Lifestyle

Influencers are offering thousands of dollars for valuable Instagram handles

They’re flying off the handle.

Clout chasing content creators and influencers are going to great lengths to secure coveted social media handles — bullying, bribing and feuding to get their desired usernames.

In May, Katherine Asplundh, née Driscoll, the new wife of billionaire Pennsylvania tree service heir Cabot Asplundh, made headlines for allegedly trying to push an Instagram user to sell her the handle @KatherineAsplundh. When that didn’t work, the 27-year-old grew aggressive and threatened the woman in a nasty message exchange that was eventually made public.

Katherine Asplundh, the new wife of billionaire Pennsylvania tree service heir Cabot Asplundh, made headlines for allegedly trying to push an Instagram user to sell her the handle @KatherineAsplundh. @katherinedrisc/Instagram
Asplundh grew aggressive and threatened the other Kate Asplundh in the exchange pictured here that was made public last month. StringSilly2839/Reddit

In the wake of it all, Asplundh went silent on social media for nearly a month, before surfacing this past weekend to Instagram the wedding of her brother-in-law Carl and with his long-time partner Savanna Smith from her maiden-name account @Katherinedrisc, which has 15,000 followers.

“Special day celebrating @carl48 and @savanna_smith5,” Asplundh wrote in an Instagram story with a picture of the newly wedded couple, who had extra reason to celebrate. Smith has already secured the Instagram handle @savanna_asplundh with seeming ease.

While Asplundh may have come out looking like a rich newlywed nitwit, locals with more humble means can sympathize with her plight.

It took months of persistence for Natalie Rae, 25, a nurse and content creator who goes by her first and middle name, to secure her Instagram moniker in 2021. At the time, she wanted to expand her content, initially rooted in her healthcare career as a nurse, to have broader lifestyle appeal. Courtesy of Natalie Rae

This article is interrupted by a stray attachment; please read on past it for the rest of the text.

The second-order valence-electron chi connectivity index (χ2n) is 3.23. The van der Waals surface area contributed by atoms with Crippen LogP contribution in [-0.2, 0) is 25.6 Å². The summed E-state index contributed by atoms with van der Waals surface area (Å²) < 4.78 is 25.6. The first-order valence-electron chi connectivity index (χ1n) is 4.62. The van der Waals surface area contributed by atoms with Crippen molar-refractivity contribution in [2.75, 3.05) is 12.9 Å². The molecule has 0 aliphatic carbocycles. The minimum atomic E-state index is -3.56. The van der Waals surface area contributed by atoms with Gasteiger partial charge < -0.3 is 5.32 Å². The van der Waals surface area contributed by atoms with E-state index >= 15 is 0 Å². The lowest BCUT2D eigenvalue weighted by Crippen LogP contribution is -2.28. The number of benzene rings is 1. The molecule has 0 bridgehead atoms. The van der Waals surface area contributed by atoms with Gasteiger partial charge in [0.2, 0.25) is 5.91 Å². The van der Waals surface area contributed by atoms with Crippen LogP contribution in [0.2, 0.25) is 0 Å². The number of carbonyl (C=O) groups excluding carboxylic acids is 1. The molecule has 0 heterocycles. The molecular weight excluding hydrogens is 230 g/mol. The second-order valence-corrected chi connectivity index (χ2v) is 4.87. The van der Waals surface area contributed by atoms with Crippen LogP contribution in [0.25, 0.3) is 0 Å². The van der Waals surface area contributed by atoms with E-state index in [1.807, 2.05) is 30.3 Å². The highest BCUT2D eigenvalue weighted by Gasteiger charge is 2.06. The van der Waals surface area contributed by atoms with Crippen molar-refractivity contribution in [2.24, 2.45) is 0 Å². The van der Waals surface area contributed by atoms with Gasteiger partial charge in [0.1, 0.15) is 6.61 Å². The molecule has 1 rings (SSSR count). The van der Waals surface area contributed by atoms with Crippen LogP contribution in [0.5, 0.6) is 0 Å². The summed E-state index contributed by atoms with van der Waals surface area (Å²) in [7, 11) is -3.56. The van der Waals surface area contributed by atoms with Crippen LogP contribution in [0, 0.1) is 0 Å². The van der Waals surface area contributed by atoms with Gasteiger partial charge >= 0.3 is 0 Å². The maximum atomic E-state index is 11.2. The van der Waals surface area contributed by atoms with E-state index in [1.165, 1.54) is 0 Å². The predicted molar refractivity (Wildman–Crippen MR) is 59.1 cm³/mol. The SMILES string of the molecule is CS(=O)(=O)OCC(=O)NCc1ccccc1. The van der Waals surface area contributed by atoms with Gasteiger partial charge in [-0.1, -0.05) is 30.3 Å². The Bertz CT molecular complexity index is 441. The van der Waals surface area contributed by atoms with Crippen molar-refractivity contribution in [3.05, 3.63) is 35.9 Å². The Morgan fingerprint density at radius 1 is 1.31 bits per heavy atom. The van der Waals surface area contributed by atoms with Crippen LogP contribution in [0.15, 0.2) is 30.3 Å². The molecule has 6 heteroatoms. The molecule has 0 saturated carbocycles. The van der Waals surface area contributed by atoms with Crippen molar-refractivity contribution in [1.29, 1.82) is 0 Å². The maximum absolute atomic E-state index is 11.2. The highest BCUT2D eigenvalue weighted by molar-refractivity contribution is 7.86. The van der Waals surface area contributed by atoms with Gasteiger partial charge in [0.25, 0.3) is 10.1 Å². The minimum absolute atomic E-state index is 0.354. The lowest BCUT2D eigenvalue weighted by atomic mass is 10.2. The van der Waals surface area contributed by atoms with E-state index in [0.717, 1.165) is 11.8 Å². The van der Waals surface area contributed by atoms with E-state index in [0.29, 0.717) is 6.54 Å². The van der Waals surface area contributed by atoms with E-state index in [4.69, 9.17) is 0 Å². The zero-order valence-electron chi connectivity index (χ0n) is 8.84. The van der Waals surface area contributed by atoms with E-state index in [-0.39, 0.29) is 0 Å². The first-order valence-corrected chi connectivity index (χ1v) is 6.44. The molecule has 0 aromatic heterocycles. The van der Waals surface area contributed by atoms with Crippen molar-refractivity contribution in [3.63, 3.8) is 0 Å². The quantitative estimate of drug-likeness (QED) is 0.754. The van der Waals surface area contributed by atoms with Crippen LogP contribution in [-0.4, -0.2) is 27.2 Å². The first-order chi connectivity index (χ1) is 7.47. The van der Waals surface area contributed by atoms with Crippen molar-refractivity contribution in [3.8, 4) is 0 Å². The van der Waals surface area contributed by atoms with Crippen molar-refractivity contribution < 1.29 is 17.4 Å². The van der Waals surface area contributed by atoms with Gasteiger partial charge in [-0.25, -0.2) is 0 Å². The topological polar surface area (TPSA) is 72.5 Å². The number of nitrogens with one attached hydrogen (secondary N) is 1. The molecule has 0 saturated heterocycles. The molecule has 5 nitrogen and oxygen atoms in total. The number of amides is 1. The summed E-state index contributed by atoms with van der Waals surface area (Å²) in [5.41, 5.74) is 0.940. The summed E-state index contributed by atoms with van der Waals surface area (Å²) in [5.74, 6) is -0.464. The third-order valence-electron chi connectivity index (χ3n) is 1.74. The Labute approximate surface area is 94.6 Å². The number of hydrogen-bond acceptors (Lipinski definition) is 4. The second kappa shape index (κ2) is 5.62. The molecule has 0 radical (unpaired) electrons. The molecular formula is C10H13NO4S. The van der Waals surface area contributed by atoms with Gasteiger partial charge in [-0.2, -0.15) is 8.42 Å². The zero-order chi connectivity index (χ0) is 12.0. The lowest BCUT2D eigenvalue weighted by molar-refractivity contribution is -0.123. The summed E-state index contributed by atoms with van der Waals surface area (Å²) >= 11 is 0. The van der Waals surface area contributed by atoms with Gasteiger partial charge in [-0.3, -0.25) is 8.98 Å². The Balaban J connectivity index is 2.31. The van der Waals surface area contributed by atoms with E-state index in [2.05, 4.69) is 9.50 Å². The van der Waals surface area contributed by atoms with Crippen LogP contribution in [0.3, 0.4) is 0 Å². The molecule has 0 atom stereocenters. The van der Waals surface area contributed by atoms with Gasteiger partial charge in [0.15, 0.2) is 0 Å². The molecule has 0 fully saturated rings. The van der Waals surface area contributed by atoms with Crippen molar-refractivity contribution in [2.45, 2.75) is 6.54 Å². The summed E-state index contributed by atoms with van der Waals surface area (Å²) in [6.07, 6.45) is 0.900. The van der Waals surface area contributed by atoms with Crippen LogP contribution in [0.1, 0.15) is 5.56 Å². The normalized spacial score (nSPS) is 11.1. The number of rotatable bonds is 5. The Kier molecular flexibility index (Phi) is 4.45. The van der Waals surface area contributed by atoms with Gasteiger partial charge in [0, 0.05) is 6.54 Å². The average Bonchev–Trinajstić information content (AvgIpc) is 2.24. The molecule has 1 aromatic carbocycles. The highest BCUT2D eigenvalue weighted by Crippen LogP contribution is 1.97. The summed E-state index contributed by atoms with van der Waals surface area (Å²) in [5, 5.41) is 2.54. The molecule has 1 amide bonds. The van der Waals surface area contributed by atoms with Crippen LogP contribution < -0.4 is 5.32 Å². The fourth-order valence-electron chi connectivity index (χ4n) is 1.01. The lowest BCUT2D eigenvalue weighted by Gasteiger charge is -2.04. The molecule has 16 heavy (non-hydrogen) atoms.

First, Rae tried direct messaging @NatalieRae. When they didn’t reply, she messaged @NatalieeRaeee, the next best username. Courtesy of Natalie Rae

It took months of persistence for Natalie Rae, 25, a nurse and content creator who goes by her first and middle name, to secure her Instagram moniker.

First, Rae tried direct messaging @NatalieRae. When they didn’t reply, she messaged @NatalieeRaeee, the next best username.

At first, that handle’s owner wasn’t helpful.

“She said, ‘I have no idea who you are,’’’ recalled Rae, who has 193,000 followers on TikTok, and 5,272 on Instagram.

Initially, the handle holder of @NatalieeRaeee was not willing to hand over her username. But after months of back and forth — and after her followers kept accidentally tagging the wrong Natalie on Instagram — the other Natalie Rae gave in and changed her username. “She basically said, ‘I had enough. Just take the user name … and I switched all of my accounts so fast,” Rae said. Courtesy of Natalie Rae

Then she started “like bombing” her photos to get her attention, still to no avail.